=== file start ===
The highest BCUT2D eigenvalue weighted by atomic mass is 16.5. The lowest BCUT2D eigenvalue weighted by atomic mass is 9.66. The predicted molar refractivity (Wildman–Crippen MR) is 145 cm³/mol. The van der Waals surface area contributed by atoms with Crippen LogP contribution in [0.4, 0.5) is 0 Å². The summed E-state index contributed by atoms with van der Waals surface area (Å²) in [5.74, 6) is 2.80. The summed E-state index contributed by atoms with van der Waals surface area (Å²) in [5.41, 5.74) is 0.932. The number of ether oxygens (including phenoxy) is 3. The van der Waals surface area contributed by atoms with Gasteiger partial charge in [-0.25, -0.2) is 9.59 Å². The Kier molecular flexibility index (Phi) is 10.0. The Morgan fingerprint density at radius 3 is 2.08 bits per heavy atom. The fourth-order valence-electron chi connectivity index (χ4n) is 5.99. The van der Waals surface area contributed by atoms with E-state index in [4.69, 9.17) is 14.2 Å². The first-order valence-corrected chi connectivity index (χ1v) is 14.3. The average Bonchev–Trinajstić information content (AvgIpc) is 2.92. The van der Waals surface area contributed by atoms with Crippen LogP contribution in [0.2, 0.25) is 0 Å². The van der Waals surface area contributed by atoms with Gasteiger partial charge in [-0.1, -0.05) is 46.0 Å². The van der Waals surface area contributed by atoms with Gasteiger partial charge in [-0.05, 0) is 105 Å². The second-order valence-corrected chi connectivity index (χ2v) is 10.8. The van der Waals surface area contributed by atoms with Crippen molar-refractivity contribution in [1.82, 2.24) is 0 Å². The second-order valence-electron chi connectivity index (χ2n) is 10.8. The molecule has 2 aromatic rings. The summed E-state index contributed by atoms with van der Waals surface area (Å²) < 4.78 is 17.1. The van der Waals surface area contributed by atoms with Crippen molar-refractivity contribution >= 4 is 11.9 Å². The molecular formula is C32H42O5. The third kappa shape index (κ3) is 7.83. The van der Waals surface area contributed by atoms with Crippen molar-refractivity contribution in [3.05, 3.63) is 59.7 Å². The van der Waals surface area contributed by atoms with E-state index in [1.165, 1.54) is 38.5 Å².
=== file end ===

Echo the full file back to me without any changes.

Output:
The highest BCUT2D eigenvalue weighted by atomic mass is 16.5. The lowest BCUT2D eigenvalue weighted by atomic mass is 9.66. The predicted molar refractivity (Wildman–Crippen MR) is 145 cm³/mol. The van der Waals surface area contributed by atoms with Crippen LogP contribution in [0.4, 0.5) is 0 Å². The summed E-state index contributed by atoms with van der Waals surface area (Å²) in [5.74, 6) is 2.80. The summed E-state index contributed by atoms with van der Waals surface area (Å²) in [5.41, 5.74) is 0.932. The number of ether oxygens (including phenoxy) is 3. The van der Waals surface area contributed by atoms with Gasteiger partial charge in [-0.25, -0.2) is 9.59 Å². The Kier molecular flexibility index (Phi) is 10.0. The Morgan fingerprint density at radius 3 is 2.08 bits per heavy atom. The fourth-order valence-electron chi connectivity index (χ4n) is 5.99. The van der Waals surface area contributed by atoms with E-state index in [4.69, 9.17) is 14.2 Å². The first-order valence-corrected chi connectivity index (χ1v) is 14.3. The average Bonchev–Trinajstić information content (AvgIpc) is 2.92. The van der Waals surface area contributed by atoms with Crippen LogP contribution in [0.2, 0.25) is 0 Å². The van der Waals surface area contributed by atoms with Gasteiger partial charge in [-0.1, -0.05) is 46.0 Å². The van der Waals surface area contributed by atoms with Gasteiger partial charge in [-0.05, 0) is 105 Å². The second-order valence-corrected chi connectivity index (χ2v) is 10.8. The van der Waals surface area contributed by atoms with Crippen molar-refractivity contribution in [1.82, 2.24) is 0 Å². The second-order valence-electron chi connectivity index (χ2n) is 10.8. The molecule has 2 aromatic rings. The summed E-state index contributed by atoms with van der Waals surface area (Å²) < 4.78 is 17.1. The van der Waals surface area contributed by atoms with Crippen molar-refractivity contribution >= 4 is 11.9 Å². The molecular formula is C32H42O5. The third kappa shape index (κ3) is 7.83. The van der Waals surface area contributed by atoms with Crippen molar-refractivity contribution in [3.05, 3.63) is 59.7 Å². The van der Waals surface area contributed by atoms with E-state index in [1.165, 1.54) is 38.5 Å².